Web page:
Without being privy to what’s actually being discussed at the NAFTA negotiating table in Washington, D.C., I would have to concede the possibility that the U.S. is being so intransigent on so many important issues that Canada may end up with no choice but to walk away.
It’s also possible that under such circumstances, Canadians would view Trump and his administration as the enemy and applaud the Liberals for refusing to cave.
However, based on what we’re hearing — notably from the prime minister himself — it’s more likely that Canada is choosing some odd hills to die on in these talks, and that it may end up being our own foolish intransigence that precludes us from reaching a deal that should otherwise be there for the taking. If so, it’s far more likely that Justin Trudeau and not Donald Trump would bear the brunt of Canadians’ anger and frustration.
Negotiating a trade deal with the administration of a president who comes with a built-in animosity to trade deals is no easy task. Obviously, Canadians expect the government to get a deal done but not cave on every important issue in the process which can amount to having to walk a very fine line. But if we feel we need to go to the mat over certain issues, then there had better be a good reason.
On three key issues — supply management, cultural exemptions, and the Chapter 19 dispute resolution mechanism — we probably don’t need to go the mat at all, and the sooner we realize that, the better off we’ll most likely be.
Certainly, when it comes to supply management, the Americans are doing us a favour by demanding compromise. This may be a case of us holding this card in hopes of winning some concessions from the Americans on other issues, but it would be a real tragedy if we were to lose out on a NAFTA deal and remain stuck with this antiquated and regressive policy.
Prime Minister Trudeau has repeatedly insisted that his position has not changed and that his government will “defend” supply management. The word “defend” can mean a lot of things, and it didn’t preclude Trudeau from agreeing to supply management concessions in the Canada-EU trade agreement and the TPP. There’s plenty of room to maneuver here, too.
Mind you, this time around we’re in the midst of an election campaign in Quebec, and the various political leaders in that province have vowed to raise holy hell if we give even an inch on this issue. The combined political pressure of the dairy lobby and the Quebec government might be enough to scare the Liberals away from some sensible compromises on supply management.
WATCH: No confirmation if deal without continuation of dairy supply management system will be considered
The cultural protection exemptions in NAFTA have loomed large at both the negotiating table and on the Quebec election trail. As it stands now, so-called “cultural institutions” do not fall under the trade agreement and that allows Canada to ban foreign ownership of newspapers, magazines, radio stations, and television stations.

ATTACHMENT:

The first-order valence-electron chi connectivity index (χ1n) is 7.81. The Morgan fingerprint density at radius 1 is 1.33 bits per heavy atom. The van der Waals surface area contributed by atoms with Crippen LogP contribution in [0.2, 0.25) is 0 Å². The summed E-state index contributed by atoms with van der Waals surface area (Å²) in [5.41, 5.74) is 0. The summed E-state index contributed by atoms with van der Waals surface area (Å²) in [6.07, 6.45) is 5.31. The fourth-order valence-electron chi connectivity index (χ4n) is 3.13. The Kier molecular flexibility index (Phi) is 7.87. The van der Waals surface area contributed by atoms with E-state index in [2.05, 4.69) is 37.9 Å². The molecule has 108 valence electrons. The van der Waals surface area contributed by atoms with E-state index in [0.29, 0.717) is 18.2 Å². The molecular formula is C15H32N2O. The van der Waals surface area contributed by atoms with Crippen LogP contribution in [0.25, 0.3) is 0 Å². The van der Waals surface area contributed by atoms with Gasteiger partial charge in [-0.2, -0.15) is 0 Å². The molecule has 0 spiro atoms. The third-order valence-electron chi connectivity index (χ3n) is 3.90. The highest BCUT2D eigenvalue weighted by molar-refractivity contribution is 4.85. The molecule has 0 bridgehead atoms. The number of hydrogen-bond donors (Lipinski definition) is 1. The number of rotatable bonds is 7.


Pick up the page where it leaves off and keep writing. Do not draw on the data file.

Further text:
Trudeau has insisted that there is no NAFTA deal if these exemptions are not preserved. But why? What is so essential to Canadian culture about the ownership of media outlets? Would it be preferable to let a media company go out of business and forsake those Canadian jobs and Canadian content than to have an American owner step in and save it?
Moreover, protecting Canadian culture is the entire justification for regulations around the Canadian content requirement. Any American company that dares to venture into this realm would be subject to the same regulations. So if the content regulations are what’s preserving Canadian culture, then the ownership restrictions are both superfluous and an unnecessary obstacle to a new NAFTA.
Issues around the Chapter 19 dispute resolution mechanism, which deals with anti-dumping and countervailing duty decisions, are far more technical and far less politically volatile. Canada has reportedly fought hard to preserve Chapter 19, and the prime minister openly suggested this week that Donald Trump himself is one of the reasons why it’s needed.
Certainly, we want a trade deal where disputes can be resolved swiftly and fairly. However, as evidenced by the seemingly endless tiff between Canada and the U.S. over softwood lumber, it’s not clear that Chapter 19 has lived up to its billing.
Moreover, as several trade experts have noted, it’s not at all clear that U.S. courts have been unfair to Canada — quite the opposite in many cases. There’s likely a compromise to be reached on this issue, which could include strengthening other protections.
WATCH: Trump continues attack on Canada over NAFTA, threatens car tariffs
It would be bad for Canada, and bad politically for the Liberals, were we to get steamrolled and be forced to settle for a deal that’s unfair to us. However, the lines in the sand we’ve chosen to draw are not protecting us from a bad deal.